Hats off to the Fish and Wildlife Services for standing up for further testing before any drilling is done, but thumbs down to the republican-majority Congress who sneakily embedded this proposal into the tax bill in such a way that denied democrats the opportunity for opposition.

The Arctic National Wildlife Preserve is one of the few such unfettered areas left in the world.  Look back, if you will, at the pictures in this post, and then ask yourself … do we want those beautiful areas to

look

like

this …ugly.png

… in just  few short years?

Who Will Pay For This One???

Ohio-based FirstEnergy Solutions filed for bankruptcy this week.  I cannot say I’m sorry, for they brought it on themselves.  I’m sorry for the average-Joe who has money invested in FirstEnergy, sorry for the company’s employees who stand to lose their livelihood, but I have no empathy for the major shareholders, nor for the company’s executives.  Now, you might have seen this in the news, shrugged, and moved on to juicier news, like the latest about Stormy Daniels, figuring it doesn’t have much to do with you.  WRONG!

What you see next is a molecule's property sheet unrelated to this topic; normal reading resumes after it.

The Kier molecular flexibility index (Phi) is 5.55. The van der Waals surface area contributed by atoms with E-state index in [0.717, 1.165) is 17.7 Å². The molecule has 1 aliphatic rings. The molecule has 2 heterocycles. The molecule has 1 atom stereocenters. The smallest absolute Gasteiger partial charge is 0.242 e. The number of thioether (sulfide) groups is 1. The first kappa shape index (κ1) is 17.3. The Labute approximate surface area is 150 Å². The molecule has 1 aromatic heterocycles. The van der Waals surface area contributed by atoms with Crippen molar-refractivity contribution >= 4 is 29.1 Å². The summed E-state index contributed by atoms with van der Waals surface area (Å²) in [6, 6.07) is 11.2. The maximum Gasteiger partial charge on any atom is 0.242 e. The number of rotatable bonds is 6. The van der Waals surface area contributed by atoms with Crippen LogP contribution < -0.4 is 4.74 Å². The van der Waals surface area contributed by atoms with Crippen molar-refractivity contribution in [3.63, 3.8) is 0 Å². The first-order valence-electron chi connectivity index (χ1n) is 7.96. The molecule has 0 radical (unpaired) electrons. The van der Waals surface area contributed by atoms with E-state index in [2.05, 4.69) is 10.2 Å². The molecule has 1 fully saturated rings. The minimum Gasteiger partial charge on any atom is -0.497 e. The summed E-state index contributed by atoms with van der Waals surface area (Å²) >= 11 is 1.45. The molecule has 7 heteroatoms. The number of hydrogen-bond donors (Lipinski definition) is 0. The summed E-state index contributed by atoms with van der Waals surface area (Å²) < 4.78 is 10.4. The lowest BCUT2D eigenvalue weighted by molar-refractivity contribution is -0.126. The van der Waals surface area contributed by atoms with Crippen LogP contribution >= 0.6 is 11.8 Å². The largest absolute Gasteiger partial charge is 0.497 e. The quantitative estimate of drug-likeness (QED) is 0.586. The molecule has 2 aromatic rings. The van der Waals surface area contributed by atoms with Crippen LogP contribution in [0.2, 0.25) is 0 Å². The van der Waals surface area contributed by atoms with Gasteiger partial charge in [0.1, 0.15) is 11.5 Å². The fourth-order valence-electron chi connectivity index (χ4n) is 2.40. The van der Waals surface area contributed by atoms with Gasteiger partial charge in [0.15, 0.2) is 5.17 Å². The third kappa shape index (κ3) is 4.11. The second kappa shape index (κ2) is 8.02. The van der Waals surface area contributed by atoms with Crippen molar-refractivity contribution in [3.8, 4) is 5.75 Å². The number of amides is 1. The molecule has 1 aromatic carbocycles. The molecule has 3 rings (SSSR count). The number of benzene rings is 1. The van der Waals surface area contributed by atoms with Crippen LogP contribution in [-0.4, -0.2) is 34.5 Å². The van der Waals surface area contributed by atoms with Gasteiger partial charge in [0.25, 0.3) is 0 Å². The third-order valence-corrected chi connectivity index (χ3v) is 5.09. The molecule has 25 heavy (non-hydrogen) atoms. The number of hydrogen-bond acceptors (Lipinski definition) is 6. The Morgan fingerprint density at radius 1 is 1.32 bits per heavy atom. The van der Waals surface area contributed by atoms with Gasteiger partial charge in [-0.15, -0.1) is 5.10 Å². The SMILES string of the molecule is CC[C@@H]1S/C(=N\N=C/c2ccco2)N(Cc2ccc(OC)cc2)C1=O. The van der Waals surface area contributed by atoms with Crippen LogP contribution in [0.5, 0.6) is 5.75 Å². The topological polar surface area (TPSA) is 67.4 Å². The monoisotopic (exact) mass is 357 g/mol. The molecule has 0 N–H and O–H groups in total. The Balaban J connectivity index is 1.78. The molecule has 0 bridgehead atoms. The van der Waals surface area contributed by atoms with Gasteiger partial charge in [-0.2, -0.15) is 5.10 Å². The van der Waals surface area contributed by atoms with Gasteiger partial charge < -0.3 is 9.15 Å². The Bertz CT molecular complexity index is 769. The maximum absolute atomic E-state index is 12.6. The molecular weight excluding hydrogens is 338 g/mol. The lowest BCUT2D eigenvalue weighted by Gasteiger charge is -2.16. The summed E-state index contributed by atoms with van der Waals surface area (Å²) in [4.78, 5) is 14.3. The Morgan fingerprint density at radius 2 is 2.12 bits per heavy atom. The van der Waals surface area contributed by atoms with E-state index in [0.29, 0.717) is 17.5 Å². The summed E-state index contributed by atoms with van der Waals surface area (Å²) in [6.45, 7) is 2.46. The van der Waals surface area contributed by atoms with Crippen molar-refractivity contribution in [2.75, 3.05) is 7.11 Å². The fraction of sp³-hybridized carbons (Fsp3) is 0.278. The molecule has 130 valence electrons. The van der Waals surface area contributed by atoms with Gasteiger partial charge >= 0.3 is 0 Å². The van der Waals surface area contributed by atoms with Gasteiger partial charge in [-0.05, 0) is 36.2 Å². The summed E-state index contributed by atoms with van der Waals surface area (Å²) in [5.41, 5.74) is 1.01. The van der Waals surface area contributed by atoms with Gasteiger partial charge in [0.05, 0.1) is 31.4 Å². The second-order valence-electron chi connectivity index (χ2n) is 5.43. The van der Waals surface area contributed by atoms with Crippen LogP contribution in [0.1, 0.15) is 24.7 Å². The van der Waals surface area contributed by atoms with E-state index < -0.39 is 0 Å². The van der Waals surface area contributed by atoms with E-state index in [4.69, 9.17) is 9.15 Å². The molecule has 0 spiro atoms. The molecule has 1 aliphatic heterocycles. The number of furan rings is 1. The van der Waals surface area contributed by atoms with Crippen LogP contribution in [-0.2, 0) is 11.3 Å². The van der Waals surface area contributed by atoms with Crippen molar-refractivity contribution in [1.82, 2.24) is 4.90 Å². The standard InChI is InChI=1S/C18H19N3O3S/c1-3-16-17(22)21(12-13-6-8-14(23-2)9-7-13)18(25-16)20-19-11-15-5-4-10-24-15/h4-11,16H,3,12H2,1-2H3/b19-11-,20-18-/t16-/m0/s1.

First things first.  The reason the power company is in self-inflicted financial trouble is its determination to tie itself to coal and nuclear plants instead of diversifying into renewable energy and other types of electric generation.  Whether Rick Perry, Scott Pruitt or Donald Trump choose to believe it, climate change is real and therefore the fossil fuel industry is a dying breed, being replaced by cleaner, cheaper renewable energy sources.  FirstEnergy failed to open its eyes, it beat a dead horse too long, and now it, too, is dying.

Worse yet, though, is the fact that FirstEnergy believed We The People should bail them out, despite their mortal wounds being self-inflicted. Two days before filing for bankruptcy, FirstEnergy asked Energy Secretary Rick Perry to use the department’s emergency powers to keep its coal and nuclear power plants open.  The company wanted Perry to declare an emergency in the power industry, saying the nation’s security would be jeopardized if the power plants were not kept open.  There is no national security threat here and industry officials and experts were largely angered by the request.